Meeting the data security challenges of today’s businesses
30 April 2018
In today's world, data is the lifeblood of a successful business, but the balance of using it effectively and protecting it properly is pushing enterprises to the brink.
With more organisations using multiple cloud providers to store and process their data, while at the same time needing to demonstrate compliance with increasingly stringent regulations, it’s essential to have a data protection strategy that is up to the task. No core technologies are more fundamental to data protection than encryption and key management.
The recently released Ponemon 2018 Global Encryption Trends Study once again shows positive growth in the use of encryption across a wide variety of use cases. For example:
- 43 per cent of respondents report that their organisation has an encryption strategy applied consistently across their enterprise
- 39 per cent encrypt extensively in public cloud services, a number which has grown significantly in the past year
Interestingly, encryption drivers have shifted towards protecting specific sensitive information, not just checking the compliance box. Compliance remains a significant driver for performing encryption – however, it has been surpassed for the first time by protecting enterprises’ intellectual property and customers’ personal information. The trend towards identifying and protecting high-risk, high-value information is clear, and the continuing drumbeat of data breaches and associated brand damage keeps encryption at the top of the mind.
We’ve seen a multi-year trend of increasing cloud adoption, with organisations looking to use the flexibility and scalability of services offered by Amazon Web Services, Microsoft Azure, Google Cloud and others. However, what differentiated this year’s results was the clear increase in the use of multiple public cloud providers. According to the report, 61 per cent of respondents are using more than one public cloud provider, and 71 per cent plan to in the next two years.
By storing data in several different places, it’s harder for organisations to find and keep track of their data, which is important in the face of today’s more stringent compliance regulations. Additionally, the use of multiple cloud providers can take users down the road of using multiple native cloud encryption tools, which in turn makes it difficult to instantiate a consistent encryption and key-management policy using those different tools. Multiple tools can also increase the likelihood of mistakes such as configuration errors, which are already cited as the most significant threat to sensitive data or confidential data by 47 per cent of respondents. Organisations can benefit from taking a single-pane-of-glass approach to managing keys and bringing their own encryption (BYOE) to the cloud, simplifying the administrative aspects of encryption and key management.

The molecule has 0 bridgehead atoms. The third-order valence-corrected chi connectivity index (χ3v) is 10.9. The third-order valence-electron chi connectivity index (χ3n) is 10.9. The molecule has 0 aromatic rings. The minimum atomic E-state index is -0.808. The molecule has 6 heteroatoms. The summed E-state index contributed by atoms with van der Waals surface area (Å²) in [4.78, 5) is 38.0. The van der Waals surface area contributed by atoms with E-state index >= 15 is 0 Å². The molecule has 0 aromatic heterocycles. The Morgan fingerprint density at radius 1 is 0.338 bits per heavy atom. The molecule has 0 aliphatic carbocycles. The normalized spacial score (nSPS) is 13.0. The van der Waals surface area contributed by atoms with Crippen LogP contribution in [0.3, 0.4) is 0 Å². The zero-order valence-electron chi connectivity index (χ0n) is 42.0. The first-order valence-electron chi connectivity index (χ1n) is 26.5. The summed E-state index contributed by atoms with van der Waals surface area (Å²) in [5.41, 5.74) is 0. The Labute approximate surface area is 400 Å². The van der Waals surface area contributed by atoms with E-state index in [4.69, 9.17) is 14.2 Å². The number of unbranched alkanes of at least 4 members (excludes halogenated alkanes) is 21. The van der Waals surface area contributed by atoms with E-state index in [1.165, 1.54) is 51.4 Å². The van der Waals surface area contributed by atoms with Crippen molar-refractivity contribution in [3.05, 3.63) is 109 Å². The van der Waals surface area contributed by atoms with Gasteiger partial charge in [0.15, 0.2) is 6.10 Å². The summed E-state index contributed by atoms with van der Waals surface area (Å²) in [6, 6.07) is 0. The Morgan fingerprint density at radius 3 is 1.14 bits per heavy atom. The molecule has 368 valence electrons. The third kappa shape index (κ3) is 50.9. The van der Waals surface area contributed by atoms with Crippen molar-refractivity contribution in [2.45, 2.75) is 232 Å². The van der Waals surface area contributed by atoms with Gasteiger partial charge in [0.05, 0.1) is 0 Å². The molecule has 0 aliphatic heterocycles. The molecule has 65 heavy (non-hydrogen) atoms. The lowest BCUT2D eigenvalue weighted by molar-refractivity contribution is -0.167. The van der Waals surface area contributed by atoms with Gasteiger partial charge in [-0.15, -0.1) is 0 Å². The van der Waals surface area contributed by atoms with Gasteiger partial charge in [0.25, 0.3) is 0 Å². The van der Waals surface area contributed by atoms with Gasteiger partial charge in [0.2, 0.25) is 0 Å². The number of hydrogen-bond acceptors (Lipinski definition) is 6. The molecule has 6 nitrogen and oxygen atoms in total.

It’s always interesting to see the changes in encryption trends from year to year. Cloud encryption was nascent five years ago, but adoption has accelerated greatly. Internet of things (IoT) encryption is where cloud encryption was back then – small and preliminary, but poised for growth. Forty-nine per cent of respondents are at least partially encrypting data on IoT devices or platforms. The current IoT security focus on authenticating devices will soon grow to include encryption and data protection. The volumes of IoT data that will be generated will soon become staggering and enterprises will be forced to create a multi-tier strategy for data protection at the edge, in the fog, and in the cloud.
And of course, we can’t forget about GDPR and the looming May deadline. We see substantial evidence in this year’s study of its effect – one example is the increase in data discovery challenges, particularly in countries such as the UK, Germany, the US and France.
No matter what happens over the next year, encryption will continue to be a crucial part of any security and data protection strategy. When all else fails, data-centric methods such as encryption – with best-practice based key management – wrap a protective layer around data to thwart those that seek unauthorised access to it. Scalable, cloud-friendly encryption isn’t a luxury or insurance policy. It’s a necessity to protect the data which is the life-blood of the business.
John Grimm, Senior Director of Security Strategy, Thales eSecurity